Well, I knew what I was hoping, anyway. I was hoping that my LLMD who put this crazy idea into my head would cure me by the time school rolled around. Sadly, though, that didn’t happen.
What did happen was that I began getting tension headaches around the end of July. You know, because the fatigue and the pain and the brain fog was not enough. I have to admit, it makes life more interesting these days. These damn headaches that have plagued me since the last attempt to get me off my meds that are treating my Lyme Disease and co infections. Every. Day. So we added a headache med to the mix, which works just well enough to take the edge off so I can accomplish some homework. My symptoms are never completely gone, though. I’m reluctant to try something else because the current script isn’t interfering with my other medications, or giving me any noticeable side effects.
But sadly, my poor husband has never heard, “but I have a headache,” whined at him with such regularity in all our 17 years of marriage.
Nursing school is just as bit as stressful as people say it is. And since my life hasn’t had enough monkey wrenches thrown into it in recent weeks, one more was added to the bunch: we have new instructors who were apparently brought on last minute, and are trying to get their act together so that we are given a solid education. I chose this program partly because of the success rate of students to pass the NCLEX-RN exam. Last year, for example, their graduating class had a 95% success rate (according to one of the instructors), which is higher than the state average. In this state, once I learn my RN, I’m eligible for a Master’s as an NP since I already hold a Bachelor’s degree, despite it being in Biology and not Nursing. Granted, some schools require time in the field as a pre-req into their Master’s program, and there are those pesky GREs I’ll have to retake since the last time I took those was in 1990.
Are you getting the picture that I’m a little older than most students? I’m not bothered at all by that fact. What does make more of an impact on my education is my health.
I have to stay more organized than usual, since a bout of brain fog can be an unexpected thing. This is harder when your new instructors are trying to organize themselves at the same time. (But I have to say, they have a good humor about it, and recognize the challenge it presents to everyone involved. Luckily, they really make themselves available to us, and are very approachable.)
Fatigue is another factor. For example, after a full day in class, I’m often wiped out and very little gets accomplished outside basic household responsibilities like dinner, dishes and laundry. The fatigue is the most frustrating part of this whole illness. I’m fine in lab and in lecture for the most part. I’m being mentally stimulated by my environment and I’m able to focus. The problem comes when I need to study, or do homework, because I’m just so exhausted. I usually work for 30-60 minutes at a time, then get up, walk around, or drink some water. Then I get back to my work.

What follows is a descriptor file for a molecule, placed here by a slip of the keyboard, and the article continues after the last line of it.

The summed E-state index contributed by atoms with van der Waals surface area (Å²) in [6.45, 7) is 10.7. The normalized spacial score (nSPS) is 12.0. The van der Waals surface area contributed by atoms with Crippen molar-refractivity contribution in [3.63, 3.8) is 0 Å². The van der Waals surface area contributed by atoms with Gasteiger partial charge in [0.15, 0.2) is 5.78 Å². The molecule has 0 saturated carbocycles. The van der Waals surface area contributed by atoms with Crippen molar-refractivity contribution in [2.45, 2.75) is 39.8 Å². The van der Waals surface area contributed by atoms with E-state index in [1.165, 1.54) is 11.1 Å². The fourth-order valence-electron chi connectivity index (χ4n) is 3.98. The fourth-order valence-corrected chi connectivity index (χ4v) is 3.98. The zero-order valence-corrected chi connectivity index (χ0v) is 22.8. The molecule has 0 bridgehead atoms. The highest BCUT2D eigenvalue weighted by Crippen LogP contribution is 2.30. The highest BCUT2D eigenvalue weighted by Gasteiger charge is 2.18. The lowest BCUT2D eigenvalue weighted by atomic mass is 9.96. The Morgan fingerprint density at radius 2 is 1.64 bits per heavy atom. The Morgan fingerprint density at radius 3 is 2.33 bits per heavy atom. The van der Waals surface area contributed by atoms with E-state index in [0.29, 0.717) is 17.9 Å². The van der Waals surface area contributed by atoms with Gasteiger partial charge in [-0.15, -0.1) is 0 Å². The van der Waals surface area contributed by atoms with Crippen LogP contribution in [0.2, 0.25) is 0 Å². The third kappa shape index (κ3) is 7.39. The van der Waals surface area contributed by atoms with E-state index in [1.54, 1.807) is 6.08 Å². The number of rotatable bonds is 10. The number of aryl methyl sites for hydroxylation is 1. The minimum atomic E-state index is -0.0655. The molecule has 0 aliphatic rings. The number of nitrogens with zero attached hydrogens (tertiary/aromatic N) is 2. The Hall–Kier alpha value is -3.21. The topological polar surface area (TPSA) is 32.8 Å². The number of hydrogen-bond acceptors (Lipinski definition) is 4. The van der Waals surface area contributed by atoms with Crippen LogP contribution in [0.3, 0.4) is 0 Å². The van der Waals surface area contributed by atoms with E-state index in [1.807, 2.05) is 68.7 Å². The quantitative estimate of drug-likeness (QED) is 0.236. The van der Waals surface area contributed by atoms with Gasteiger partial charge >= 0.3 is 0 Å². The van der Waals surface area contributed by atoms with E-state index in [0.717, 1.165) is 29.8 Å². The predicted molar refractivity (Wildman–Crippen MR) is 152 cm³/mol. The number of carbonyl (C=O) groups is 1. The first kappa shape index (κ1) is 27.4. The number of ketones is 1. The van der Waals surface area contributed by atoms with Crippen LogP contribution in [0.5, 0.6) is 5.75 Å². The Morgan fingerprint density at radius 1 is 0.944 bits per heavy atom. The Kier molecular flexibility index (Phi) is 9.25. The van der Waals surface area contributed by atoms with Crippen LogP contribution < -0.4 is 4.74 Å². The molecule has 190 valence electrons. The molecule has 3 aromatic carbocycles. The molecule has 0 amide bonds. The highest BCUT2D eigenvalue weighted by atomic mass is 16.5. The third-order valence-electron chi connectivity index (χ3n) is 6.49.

My daughter, who is in her first year of high school, is virtually on her own for homework. I’m just too brain dead to help, especially after doing my own homework or being in class all day. But she’s a smart kid. She takes after her mom, if I do say so myself (hey if I don’t toot my own horn who will!) so she really is self-sufficient. She checks her grades online every single day, and she will panic when teachers don’t grade fast enough for her. Every day she gives me a report on her grades in all her classes, and she’s got a 95 or better in all of them. She really is ok. It’s more a matter of confidence, usually.
Then there is the pain. Sitting in a chair for 8 hours while we get through Fundamentals and then Pharmacology lecture is hard on my joints. I get stiff, my back aches, and the next day I’m hobbling around my home like I’m more than twice my age. My feet hurt after a 4 hour day in lab, despite the fact that I invested in Nursemate shoes, but those weren’t as good as they used to be when I wore them back in the day. I purchased an alternative, and I hope the program approves them for use in clinicals. Also, the strength in my hands aren’t as good as they used to be either, so getting on T.E.D. hose can be a challenge. Oh I get it done, but my joints do ache for a bit after the fact.
I try not to let it get me down, despite the potential for this entire entry coming off as whiny. My family has always just plowed through illness, injury, and other obstacles in order to get shit done. We’re tough stock. Besides, a negative attitude just exacerbates pain, tension, and fatigue. Well, at least for me it does.
I’m excited about my future prospects. I’m excited to be headed down this path. Years ago, when I was taking my MCATs and considering med school, it never really “fit.” Oh I wanted to do the work of an MD, and have the autonomy of an MD, and I met the requirements I had to meet to do so, but it wasn’t “right,” and something felt “off.” Now, I’m pursing my RN and will eventually finish as a FNP, and being in school for this fits. It feels right. It’s as if I was trying on shoes and the first pair looked cute, but pinched a little in the toes, only noticeable after a few hours of wear. But this new path? Oh yeah. It’s like a pair of shoes a cobbler made lovingly by hand, of supple leather, and in a style that fits my personality just a bit better.
Now please excuse me while I shine these puppies. ;)